What is a Scholarly Resource - Types & Resources

The world of research can be a daunting one to navigate for new and even seasoned researchers alike. With the digital age’s deluge of information, discerning the credibility and validity of sources is becoming increasingly important. A cornerstone of any good research project is the use of scholarly resources. But what does this term actually mean? Let’s explore it in this blog.

What is a Scholarly Resource?

A scholarly resource, also known as a scholarly reference or academic resource, refers to a source of information written by experts in a particular field or discipline and intended for an academic audience. These resources are typically peer-reviewed, meaning they undergo a rigorous evaluation process by other experts in the field before they are published.

But what is considered a scholarly source?

Scholarly resources can take various forms, including academic journals, research papers, conference proceedings, books, and dissertations. They are characterised by their high credibility, reliability, and authority level due to the rigorous research, analysis, and review processes they undergo. Scholarly resources often present original research findings, theoretical frameworks, critical analysis, or synthesis of existing knowledge in a specific field.

Let's understand what is a scholarly source example. An example of a scholarly source is an article published in a peer-reviewed academic journal, "The Journal of Psychology and Behavioural Sciences."

What is a Scholarly Source For a Research Paper?

When conducting research, it is generally recommended to use scholarly resources, as they provide a reliable foundation for academic writing and contribute to the overall credibility and quality of the work.

Let's understand what is a scholarly source vs a popular source. A scholarly source is a publication written by experts in a particular field and undergoes a rigorous peer review. Scholarly sources include academic journals, research papers, and conference proceedings.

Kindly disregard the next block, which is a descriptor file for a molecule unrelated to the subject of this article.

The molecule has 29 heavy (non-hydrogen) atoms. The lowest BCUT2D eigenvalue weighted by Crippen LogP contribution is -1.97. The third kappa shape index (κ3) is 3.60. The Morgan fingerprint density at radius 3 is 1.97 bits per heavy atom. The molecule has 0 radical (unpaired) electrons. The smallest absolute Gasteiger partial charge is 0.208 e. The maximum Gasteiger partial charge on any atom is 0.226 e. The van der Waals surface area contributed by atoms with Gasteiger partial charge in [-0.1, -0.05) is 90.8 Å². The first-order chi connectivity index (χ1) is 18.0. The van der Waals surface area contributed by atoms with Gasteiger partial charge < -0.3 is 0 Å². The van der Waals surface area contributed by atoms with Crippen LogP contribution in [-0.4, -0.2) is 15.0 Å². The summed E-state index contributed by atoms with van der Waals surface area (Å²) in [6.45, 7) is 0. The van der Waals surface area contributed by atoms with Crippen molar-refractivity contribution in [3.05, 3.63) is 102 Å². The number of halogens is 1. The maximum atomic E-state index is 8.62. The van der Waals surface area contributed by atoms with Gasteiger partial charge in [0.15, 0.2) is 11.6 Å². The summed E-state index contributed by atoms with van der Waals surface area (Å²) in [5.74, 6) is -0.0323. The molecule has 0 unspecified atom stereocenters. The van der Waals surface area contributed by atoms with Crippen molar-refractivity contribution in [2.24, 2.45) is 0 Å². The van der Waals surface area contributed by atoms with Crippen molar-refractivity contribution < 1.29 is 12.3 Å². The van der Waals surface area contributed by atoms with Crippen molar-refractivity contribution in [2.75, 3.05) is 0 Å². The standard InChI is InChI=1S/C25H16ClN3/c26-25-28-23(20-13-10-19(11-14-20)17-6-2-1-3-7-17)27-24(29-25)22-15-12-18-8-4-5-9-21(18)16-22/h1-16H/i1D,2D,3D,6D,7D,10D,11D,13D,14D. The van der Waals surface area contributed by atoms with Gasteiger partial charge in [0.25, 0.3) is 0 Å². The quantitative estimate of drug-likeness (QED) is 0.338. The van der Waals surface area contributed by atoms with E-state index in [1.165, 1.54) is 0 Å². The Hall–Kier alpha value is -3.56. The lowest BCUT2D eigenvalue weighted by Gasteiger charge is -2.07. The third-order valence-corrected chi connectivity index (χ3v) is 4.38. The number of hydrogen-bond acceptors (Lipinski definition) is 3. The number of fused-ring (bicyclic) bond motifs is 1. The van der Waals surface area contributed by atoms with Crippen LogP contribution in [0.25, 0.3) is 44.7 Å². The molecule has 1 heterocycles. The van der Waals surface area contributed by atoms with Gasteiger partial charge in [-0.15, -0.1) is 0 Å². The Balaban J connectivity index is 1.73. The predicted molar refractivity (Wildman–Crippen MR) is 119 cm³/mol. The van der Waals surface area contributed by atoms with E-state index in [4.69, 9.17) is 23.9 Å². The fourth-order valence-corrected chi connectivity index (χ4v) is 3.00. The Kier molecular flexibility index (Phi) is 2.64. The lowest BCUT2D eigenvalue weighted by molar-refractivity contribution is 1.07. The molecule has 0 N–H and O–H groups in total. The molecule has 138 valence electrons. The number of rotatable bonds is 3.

On the other hand, a popular source is designed for a general audience and aims to entertain, inform, or persuade. These sources often need more depth, rigour, and extensive citations found in scholarly sources. Examples of popular sources include newspapers, magazines, websites, and blogs.

What are the Types of Scholarly Resources?

Scholar resources can be broadly categorised into the following types:

Academic Journals

Academic journals focus on specific disciplines or fields of study. They contain original research articles, literature reviews, and scholarly discussions within a particular area. Academic journals often undergo a rigorous peer-review process to ensure the quality and validity of the research published.

Research Papers

These are detailed and comprehensive studies presenting original research findings, methodologies, and analyses. They contribute to the existing knowledge within a specific field and often follow a standardised format, including an introduction, methodology, results, and conclusion section for Scholar resources.

Conference Proceedings

Conference proceedings refer to the collections of papers presented at academic conferences. They often include research studies, case studies, and theoretical discussions relevant to the conference's theme or topic. Conference proceedings allow researchers to share their work before formal publication in journals.


Scholarly books are extensive works that delve into specific topics or areas of study. They provide comprehensive coverage of a subject, offering in-depth analysis, theoretical frameworks, and synthesis of existing knowledge. Books written by experts in their respective fields often undergo a review process by publishers or editors.

Dissertations and Theses

Dissertations and theses are written by students pursuing advanced degrees, such as a Ph.D. or master's. They involve original research conducted by the student and are typically more in-depth than research papers. Dissertations and theses are often available through academic institutions' libraries or online repositories.